My daughter, Khadija, has been on the Berlin Heart machine for eight months now as she waits for a life-saving heart transplant. We believe she’s possibly the only patient who has been on the Berlin Heart for this amount of time, and she could remain on it for another few months until a donor heart becomes available.
This means the wait, the anxiety and the worry will continue, for all of us.
Khadija is only little, she’s just over one year old yet and has spent the majority of her life in hospital, and not even in a hospital near home. Khadija is currently on the Children’s Heat Unit at Freeman Hospital in Newcastle upon Tyne, over 120 miles away from our home in Edinburgh. She has been here since last June when she became seriously ill.
On that day in June, we’d put Khadija down for a nap and within five minutes she was crying uncontrollably and wouldn’t stop. Over the next hour we tried to calm her down but then noticed that she was gasping for breath, her eyes were half open and her body was turning blue.
We called an ambulance and paramedics were at our door within minutes. The first responder noted our daughter’s heart rate was at 170bpm and it was rising. She was rushed to The Royal Hospital for Sick Children in Edinburgh, but the doctors there said she needed to be transferred further away to Glasgow.
We were in Glasgow’s Royal Hospital for Sick Children just short of a week. This wasn’t too bad as we weren’t that far away from home and could be there for Khadija and also take care of our eldest daughter Alisha. In Glasgow, Khadija had lots of tests - after a few days the doctors attempted to bring Khadija out of her sedation, but her heart did not respond well so they returned her to this state.
Following that, an x-ray showed her heart was enlarged and further scans and test showed that her heart was not functioning correctly nor did it resemble an average heart. We were told she had a heart condition called dilated cardiomyopathy.
From the initial tests and discussions, it was suggested that she could survive and cope on medication. However when the follow up x-rays and scans were done, it was decided that it would be for the best if Khadija had a heart transplant at Freeman Hospital in Newcastle.
I felt like I was drowning, I couldn’t catch my breath. We were being hit with a lot of information in a short time span; it was shocking to say the least. Khadija’s first four months of life were pretty much the same as any other young baby. She smiled, drank milk and slept. The two weeks before all of this, she had begun to develop her own personality, babbling, giggling, wriggling and becoming aware of those around her.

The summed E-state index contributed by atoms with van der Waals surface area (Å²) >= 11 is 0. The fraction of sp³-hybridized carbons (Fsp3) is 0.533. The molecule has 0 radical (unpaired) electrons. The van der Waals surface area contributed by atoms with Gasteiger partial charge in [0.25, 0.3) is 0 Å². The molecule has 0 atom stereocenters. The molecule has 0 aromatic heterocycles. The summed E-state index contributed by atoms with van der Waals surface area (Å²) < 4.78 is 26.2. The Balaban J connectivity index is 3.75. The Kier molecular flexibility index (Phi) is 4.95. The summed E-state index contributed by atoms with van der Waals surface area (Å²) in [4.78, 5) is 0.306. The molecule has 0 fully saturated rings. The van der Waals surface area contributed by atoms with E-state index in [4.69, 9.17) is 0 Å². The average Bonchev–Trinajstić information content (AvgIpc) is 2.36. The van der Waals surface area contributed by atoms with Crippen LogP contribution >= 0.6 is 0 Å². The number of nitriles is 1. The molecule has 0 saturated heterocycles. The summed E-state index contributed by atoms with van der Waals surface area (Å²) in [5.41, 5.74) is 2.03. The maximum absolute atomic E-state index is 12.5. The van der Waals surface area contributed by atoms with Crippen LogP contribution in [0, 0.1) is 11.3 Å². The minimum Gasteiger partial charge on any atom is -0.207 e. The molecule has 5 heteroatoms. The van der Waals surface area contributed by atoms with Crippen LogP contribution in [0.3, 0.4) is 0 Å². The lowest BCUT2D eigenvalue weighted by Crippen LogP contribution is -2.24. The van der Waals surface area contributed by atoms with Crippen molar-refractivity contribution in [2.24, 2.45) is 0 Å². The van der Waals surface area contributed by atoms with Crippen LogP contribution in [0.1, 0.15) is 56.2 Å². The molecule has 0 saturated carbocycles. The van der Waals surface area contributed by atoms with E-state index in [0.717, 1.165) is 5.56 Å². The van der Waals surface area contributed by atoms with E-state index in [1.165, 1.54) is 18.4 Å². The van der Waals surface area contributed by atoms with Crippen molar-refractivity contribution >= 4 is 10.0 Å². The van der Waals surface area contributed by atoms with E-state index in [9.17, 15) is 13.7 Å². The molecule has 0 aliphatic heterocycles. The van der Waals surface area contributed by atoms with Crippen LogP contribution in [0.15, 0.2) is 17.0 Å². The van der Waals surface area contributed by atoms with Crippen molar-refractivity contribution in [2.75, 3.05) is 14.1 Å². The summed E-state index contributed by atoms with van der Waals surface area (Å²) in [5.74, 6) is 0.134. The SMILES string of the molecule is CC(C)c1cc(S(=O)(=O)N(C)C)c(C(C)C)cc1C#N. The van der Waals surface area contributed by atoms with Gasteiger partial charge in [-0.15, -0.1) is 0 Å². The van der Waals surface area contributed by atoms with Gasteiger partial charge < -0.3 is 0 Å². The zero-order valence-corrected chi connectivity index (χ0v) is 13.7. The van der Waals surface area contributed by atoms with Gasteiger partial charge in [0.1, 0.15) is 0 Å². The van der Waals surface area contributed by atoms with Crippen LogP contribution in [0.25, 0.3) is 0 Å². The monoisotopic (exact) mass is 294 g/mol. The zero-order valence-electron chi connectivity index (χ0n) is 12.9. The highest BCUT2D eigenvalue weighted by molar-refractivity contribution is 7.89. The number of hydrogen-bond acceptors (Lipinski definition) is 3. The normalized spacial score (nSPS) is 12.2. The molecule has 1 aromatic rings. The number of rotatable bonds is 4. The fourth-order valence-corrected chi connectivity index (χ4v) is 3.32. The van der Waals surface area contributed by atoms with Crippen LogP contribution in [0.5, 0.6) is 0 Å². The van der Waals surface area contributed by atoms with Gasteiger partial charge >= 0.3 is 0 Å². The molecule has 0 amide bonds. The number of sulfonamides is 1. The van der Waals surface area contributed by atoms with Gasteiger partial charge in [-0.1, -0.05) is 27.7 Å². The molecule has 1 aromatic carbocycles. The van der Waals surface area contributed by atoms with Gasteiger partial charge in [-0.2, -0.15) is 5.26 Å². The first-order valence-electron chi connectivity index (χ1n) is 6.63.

Although we felt like our world was collapsing when we found out how ill Khadija was, we had to stay strong for our daughter. We were prepared to do anything to make her better. So on receiving this news she needed specialist treatment further away, we grabbed our bags and headed down to Newcastle to be with her.
We have been in Newcastle ever since. And luckily we have been able to stay together to support Khadija.
My family are together because we’ve found a ‘Home from Home’ in Scott House. We’ve been staying in Scott House since Khadija was admitted to Freeman Hospital and it’s been really good for us. Living so far away in Edinburgh, being with Khadija every day just would not have been possible. It’s a six hour round trip to Newcastle, and with her big sister in the car we would have had to stop often, making the journey longer. Of course, if that was the only option, it would have been worth it, and we would have done it. But thankfully, we didn’t have to.
It is best for us all to be here, for Khadija and to keep her strong. Khadija’s time in hospital has not been easy – she has been up and down. She recently had an accident which has set her back a bit, but she has us with her to keep her positive.
It also makes a difference to have Alisha here for Khadija. Having the support of her big sister through this situation makes things better for her which is funny, as when we first brought Khadija back as a baby, Alisha was not keen at all on sharing her mum and dad. But since Khadija’s been ill, Alisha has really taken on the big sister role, and is a lot more active and warm with her.
Scott House is a step away from the hospital, convenient for a bite to eat and a nap. The community feeling you have when you are here is what I like most. All the families are in similar situations and sharing their stories with one another which helps lighten the strain. Even just having someone ask ‘how is Khadija doing today?’ helps ease the tension a little bit.
At the moment, Khadija is doing well, she’s happy and developing. But the fact remains that we need a heart for our little girl, and our wait is longer than most because there are fewer donor hearts available from people in the Black Asian Minority Ethnic (BAME) group.
I think we should be able offer assistance to another person through organ donation. There is nothing more rewarding, I believe, than helping someone else, and this would make a massive difference to so many.
If sharing my story inspires just one person to sign the register while I sit here waiting for a heart for my daughter, then I will be happy knowing that good has come out of this awful situation.
Usmaan and Maria Khalil - Khadija's Parents